World 1-1 from Super Mario Bros. on the Nintendo Entertainment System is perhaps the most iconic level in video game history. It is recognizable by its colorful characters, catchy music, and memorable layout. This level has become the quintessential example used in beginning game design classes. I can attest to this as World 1-1 was talked about extensively during the first lecture of my first game development course in college.
World 1-1 is praised for how it teaches the player the fundamentals of the game without any formal instruction. For instance when the level starts an enemy Goomba is set on a path toward the hero Mario. If the player does nothing, the Goomba will eventually run into Mario consequently killing him. This teaches the player to avoid touching moving enemies by jumping over them. A few seconds later most players are confronted with a mushroom approaching the player from the right with a ceiling of bricks above the player. This time if the player tries to jump over the mushroom they hit the brick ceiling and are forced to land on the mushroom. However, instead of losing a life as was the case with the Goomba, Mario doubles in size teaching the player that mushrooms are beneficial to the player.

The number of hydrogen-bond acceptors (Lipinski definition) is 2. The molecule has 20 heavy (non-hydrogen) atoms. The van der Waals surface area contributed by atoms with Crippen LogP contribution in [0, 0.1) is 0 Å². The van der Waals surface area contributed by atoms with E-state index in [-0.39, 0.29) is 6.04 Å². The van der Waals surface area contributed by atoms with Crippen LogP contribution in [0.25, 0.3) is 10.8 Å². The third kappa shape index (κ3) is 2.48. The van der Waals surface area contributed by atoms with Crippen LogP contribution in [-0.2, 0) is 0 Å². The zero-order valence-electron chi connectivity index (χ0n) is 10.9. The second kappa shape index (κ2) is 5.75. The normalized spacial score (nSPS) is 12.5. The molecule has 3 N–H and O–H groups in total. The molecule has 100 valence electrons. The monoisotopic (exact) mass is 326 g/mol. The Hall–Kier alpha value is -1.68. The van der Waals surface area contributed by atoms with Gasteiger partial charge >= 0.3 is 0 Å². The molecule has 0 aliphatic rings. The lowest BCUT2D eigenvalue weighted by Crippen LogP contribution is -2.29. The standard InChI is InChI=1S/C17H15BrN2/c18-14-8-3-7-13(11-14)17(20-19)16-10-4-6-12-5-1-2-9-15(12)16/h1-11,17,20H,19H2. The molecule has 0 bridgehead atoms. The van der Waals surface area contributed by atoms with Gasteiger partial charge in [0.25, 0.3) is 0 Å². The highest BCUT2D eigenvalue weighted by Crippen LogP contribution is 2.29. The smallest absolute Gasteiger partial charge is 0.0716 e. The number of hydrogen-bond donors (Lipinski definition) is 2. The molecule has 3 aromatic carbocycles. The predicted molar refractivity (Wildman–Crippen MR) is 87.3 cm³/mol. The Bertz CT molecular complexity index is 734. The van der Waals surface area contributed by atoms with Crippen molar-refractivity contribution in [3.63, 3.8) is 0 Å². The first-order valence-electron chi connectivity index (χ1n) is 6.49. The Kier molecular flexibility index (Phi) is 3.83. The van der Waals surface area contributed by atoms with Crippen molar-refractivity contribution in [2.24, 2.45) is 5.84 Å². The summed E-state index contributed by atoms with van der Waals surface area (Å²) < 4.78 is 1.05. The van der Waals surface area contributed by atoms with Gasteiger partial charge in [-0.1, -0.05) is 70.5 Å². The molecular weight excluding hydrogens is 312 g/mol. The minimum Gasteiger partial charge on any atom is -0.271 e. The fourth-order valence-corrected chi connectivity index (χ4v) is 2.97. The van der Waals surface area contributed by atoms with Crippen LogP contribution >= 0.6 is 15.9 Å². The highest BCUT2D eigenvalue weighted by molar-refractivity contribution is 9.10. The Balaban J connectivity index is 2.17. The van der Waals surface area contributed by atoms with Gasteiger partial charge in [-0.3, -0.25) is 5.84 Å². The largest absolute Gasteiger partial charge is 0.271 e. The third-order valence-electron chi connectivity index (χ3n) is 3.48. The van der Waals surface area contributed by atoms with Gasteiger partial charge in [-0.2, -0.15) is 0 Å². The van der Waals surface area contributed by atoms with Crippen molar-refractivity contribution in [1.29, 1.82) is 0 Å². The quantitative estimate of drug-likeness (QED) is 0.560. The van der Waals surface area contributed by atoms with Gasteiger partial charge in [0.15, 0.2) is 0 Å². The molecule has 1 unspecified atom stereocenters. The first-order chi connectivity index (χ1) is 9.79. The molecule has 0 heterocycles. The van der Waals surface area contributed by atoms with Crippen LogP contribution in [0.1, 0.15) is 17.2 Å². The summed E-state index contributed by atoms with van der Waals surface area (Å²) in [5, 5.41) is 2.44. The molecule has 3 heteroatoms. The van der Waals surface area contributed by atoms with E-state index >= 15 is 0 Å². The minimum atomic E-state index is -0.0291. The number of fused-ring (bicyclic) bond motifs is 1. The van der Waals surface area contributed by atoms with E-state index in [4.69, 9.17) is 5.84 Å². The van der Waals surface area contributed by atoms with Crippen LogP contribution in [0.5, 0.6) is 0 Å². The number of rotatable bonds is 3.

Most people interested in game design are familiar with the smart level design decisions employed in World 1-1, but here is a chance to have the level explained by its creator Shigeru Miyamoto. His explanation gives additionally insight into what made Super Mario Bros. so ahead of its time.
It is easy to look at all Shigeru Miyamoto has accomplished and put his accomplishments on an unattainable pedestal. While he is deserving of more than a lifetime of praise, even legendary game designers have to start somewhere. It is encouraging to me to hear how he often designs levels that don’t work like he intended the first time, because it means that anyone can learn to be a great developer with enough practice. As with all worthy achievements, it takes many successes and even more failures. With Super Mario Maker for the Wii U releasing this week, everyone has the means to fail, fail, fail, and then succeed at designing their own Mario levels.
This year marks the 30th anniversary of the Mario franchise. That means 30 years of awesome Mario levels! My personal favorite is Ricco Harbor from Super Mario Sunshine. Do you have a favorite Mario level? Let us know!